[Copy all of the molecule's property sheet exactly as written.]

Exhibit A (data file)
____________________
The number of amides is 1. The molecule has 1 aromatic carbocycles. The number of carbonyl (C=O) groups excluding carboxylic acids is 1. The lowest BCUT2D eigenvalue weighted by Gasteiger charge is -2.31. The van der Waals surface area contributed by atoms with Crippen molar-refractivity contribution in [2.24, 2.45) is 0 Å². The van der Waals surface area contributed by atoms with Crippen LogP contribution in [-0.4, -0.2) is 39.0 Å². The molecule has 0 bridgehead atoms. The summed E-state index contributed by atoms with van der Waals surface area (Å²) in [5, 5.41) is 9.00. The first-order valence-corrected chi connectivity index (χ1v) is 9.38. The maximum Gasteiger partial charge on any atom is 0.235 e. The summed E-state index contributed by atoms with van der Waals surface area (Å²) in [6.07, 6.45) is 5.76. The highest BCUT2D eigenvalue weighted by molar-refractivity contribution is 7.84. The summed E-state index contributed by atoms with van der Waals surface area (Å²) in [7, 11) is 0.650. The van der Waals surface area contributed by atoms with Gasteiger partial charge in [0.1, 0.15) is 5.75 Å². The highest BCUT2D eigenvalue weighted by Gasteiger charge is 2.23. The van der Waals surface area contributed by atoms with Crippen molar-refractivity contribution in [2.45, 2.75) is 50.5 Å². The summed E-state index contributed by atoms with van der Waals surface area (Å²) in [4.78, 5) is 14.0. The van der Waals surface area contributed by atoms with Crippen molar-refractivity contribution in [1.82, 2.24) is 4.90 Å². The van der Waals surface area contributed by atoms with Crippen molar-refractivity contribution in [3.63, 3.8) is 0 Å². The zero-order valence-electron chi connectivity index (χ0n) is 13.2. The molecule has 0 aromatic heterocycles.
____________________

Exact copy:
The number of amides is 1. The molecule has 1 aromatic carbocycles. The number of carbonyl (C=O) groups excluding carboxylic acids is 1. The lowest BCUT2D eigenvalue weighted by Gasteiger charge is -2.31. The van der Waals surface area contributed by atoms with Crippen molar-refractivity contribution in [2.24, 2.45) is 0 Å². The van der Waals surface area contributed by atoms with Crippen LogP contribution in [-0.4, -0.2) is 39.0 Å². The molecule has 0 bridgehead atoms. The summed E-state index contributed by atoms with van der Waals surface area (Å²) in [5, 5.41) is 9.00. The first-order valence-corrected chi connectivity index (χ1v) is 9.38. The maximum Gasteiger partial charge on any atom is 0.235 e. The summed E-state index contributed by atoms with van der Waals surface area (Å²) in [6.07, 6.45) is 5.76. The highest BCUT2D eigenvalue weighted by molar-refractivity contribution is 7.84. The summed E-state index contributed by atoms with van der Waals surface area (Å²) in [7, 11) is 0.650. The van der Waals surface area contributed by atoms with Gasteiger partial charge in [0.1, 0.15) is 5.75 Å². The highest BCUT2D eigenvalue weighted by Gasteiger charge is 2.23. The van der Waals surface area contributed by atoms with Crippen molar-refractivity contribution in [2.45, 2.75) is 50.5 Å². The summed E-state index contributed by atoms with van der Waals surface area (Å²) in [4.78, 5) is 14.0. The van der Waals surface area contributed by atoms with Crippen molar-refractivity contribution in [1.82, 2.24) is 4.90 Å². The van der Waals surface area contributed by atoms with Crippen molar-refractivity contribution in [3.63, 3.8) is 0 Å². The zero-order valence-electron chi connectivity index (χ0n) is 13.2. The molecule has 0 aromatic heterocycles.